Free Will

Book Notes

I picked up this book because I had read Lying, also by Sam Harris, and found it to be life changing. Who knows, this one could be life changing, too.

Yep. It was. It totally fucked me up. And not in a good way.

I used to talk with Ken Klein about free will. He argued that all of our actions are the result of chemical reaction in our brain. I disagreed, but really, how much philosophical sophistication is a 12 year old going to have? Answer: not much.

Fast forward to this year, couple the year with a looming birthday likely to kill me, and a book that asks, "Those thoughts you have, where do they come from?" and shit, I don't know.

Hence, fucked up as my brain went into an infinite loop on the question.

The book is worth reading if you're of a mind to pay attention and ponder the question of free will, it could change your life. If you're not in the mood for the thinking part, not worth the time to read.

Whatever their conscious motives, these men cannot know why they are as they are. Nor can we account for why we are not like them.
Page 4

Even if you believe that every human being harbors an immortal soul, the problem of responsibility remains: I cannot take credit for the fact that I do not have the soul of a psychopath.
Page 4

How can we make sense of our lives, and hold people accountable for their choices, given the unconscious origins of our conscious minds?
Page 5

Willpower is itself a biological phenomenon. You can change your life, and yourself, through effort and discipline—but you have whatever capacity for effort and discipline you have in this moment, and not a scintilla more (or less). You are either lucky in this department or you aren’t—and you cannot make your own luck.
Page 38

Many people believe that human freedom consists in our ability to do what, upon reflection, we believe we should do—which often means overcoming our short-term desires and following our long-term goals or better judgment.
Page 38

You have not built your mind. And in moments in which you seem to build it—when you make an effort to change yourself, to acquire knowledge, or to perfect a skill—the only tools at your disposal are those that you have inherited from moments past.
Page 39

My choices matter—and there are paths toward making wiser ones—but I cannot choose what I choose.
Page 39

Rory Miller’s excellent book Meditations on Violence.
Page 43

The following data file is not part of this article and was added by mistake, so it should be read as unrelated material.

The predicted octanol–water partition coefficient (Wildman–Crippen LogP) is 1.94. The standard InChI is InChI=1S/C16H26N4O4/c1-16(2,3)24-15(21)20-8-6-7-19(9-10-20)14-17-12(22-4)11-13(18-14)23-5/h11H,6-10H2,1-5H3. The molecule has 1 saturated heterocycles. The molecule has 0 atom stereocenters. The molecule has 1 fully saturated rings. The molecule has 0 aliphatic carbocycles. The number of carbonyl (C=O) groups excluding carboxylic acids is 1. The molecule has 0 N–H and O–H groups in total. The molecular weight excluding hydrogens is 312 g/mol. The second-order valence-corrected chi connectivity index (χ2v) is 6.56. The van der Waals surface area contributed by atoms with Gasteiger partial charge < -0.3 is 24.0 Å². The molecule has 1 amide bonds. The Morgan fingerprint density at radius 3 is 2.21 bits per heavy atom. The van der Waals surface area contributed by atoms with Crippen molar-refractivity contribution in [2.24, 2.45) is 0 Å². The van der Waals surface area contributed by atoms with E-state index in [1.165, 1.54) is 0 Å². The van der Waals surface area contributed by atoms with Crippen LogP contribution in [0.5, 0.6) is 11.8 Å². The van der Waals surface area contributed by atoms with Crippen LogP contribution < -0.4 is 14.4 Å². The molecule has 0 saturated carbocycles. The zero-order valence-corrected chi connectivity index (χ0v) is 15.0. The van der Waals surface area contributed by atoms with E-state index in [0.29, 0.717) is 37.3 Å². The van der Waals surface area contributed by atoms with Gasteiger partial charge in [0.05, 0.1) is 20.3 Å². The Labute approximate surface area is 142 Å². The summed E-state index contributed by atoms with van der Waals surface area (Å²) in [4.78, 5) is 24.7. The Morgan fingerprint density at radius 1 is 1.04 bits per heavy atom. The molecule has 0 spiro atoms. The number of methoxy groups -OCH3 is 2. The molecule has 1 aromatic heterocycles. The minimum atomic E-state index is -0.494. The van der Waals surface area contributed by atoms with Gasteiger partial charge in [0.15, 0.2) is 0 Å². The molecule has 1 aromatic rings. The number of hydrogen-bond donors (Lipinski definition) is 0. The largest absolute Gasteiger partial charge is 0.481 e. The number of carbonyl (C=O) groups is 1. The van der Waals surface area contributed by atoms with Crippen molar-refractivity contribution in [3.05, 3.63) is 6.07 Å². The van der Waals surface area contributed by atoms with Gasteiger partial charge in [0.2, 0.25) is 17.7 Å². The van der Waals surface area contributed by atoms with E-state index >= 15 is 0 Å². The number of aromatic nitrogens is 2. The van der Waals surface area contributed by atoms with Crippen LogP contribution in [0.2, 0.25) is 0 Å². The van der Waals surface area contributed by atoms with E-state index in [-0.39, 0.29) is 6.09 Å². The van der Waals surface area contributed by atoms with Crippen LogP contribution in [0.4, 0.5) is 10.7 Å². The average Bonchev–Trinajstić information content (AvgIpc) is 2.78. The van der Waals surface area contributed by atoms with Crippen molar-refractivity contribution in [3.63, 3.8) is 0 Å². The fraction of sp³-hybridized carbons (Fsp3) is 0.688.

You will do whatever it is you do, and it is meaningless to assert that you could have done otherwise.
Page 44

Our interests in life are not always served by viewing people and things as collections of atoms—but this doesn’t negate the truth or utility of physics.
Page 46

Why is the conscious decision to do another person harm particularly blameworthy? Because what we do subsequent to conscious planning tends to most fully reflect the global properties of our minds—our beliefs, desires, goals, prejudices, etc.
Page 52

No human being is responsible for his genes or his upbringing, yet we have every reason to believe that these factors determine his character.
Page 54

it seems immoral not to recognize just how much luck is involved in morality itself.
Page 54

Clearly, vengeance answers to a powerful psychological need in many of us.
Page 57

We are deeply disposed to perceive people as the authors of their actions, to hold them responsible for the wrongs they do us, and to feel that these transgressions must be punished.
Page 57

it seems clear that a desire for retribution, arising from the idea that each person is the free author of his thoughts and actions, rests on a cognitive and emotional illusion—and perpetuates a moral one.
Page 58

Why did I order beer instead of wine? Because I prefer beer. Why do I prefer it? I don’t know, but I generally have no need to ask. Knowing that I like beer more than wine is all I need to know to function in a restaurant. Whatever the reason, I prefer one taste to the other. Is there freedom in this? None whatsoever. Would I magically reclaim my freedom if I decided to spite my preference and order wine instead? No, because the roots of this intention would be as obscure as the preference itself.
Page 60

Liberals tend to understand that a person can be lucky or unlucky in all matters relevant to his success. Conservatives, however, often make a religious fetish of individualism. Many seem to have absolutely no awareness of how fortunate one must be to succeed at anything in life, no matter how hard one works.
Page 61

Consider the biography of any “self-made” man, and you will find that his success was entirely dependent on background conditions that he did not make and of which he was merely the beneficiary.
Page 61

Even if you have struggled to make the most of what nature gave you, you must still admit that your ability and inclination to struggle is part of your inheritance. How much credit does a person deserve for not being lazy? None at all. Laziness, like diligence, is a neurological condition.
Page 62

And it is wise to hold people responsible for their actions when doing so influences their behavior and brings benefit to society.
Page 62

Our sense of our own freedom results from our not paying close attention to what it is like to be us. The moment we pay attention, it is possible to see that free will is nowhere to be found, and our experience is perfectly compatible with this truth. Thoughts and intentions simply arise in the mind.
Page 64

Add new comment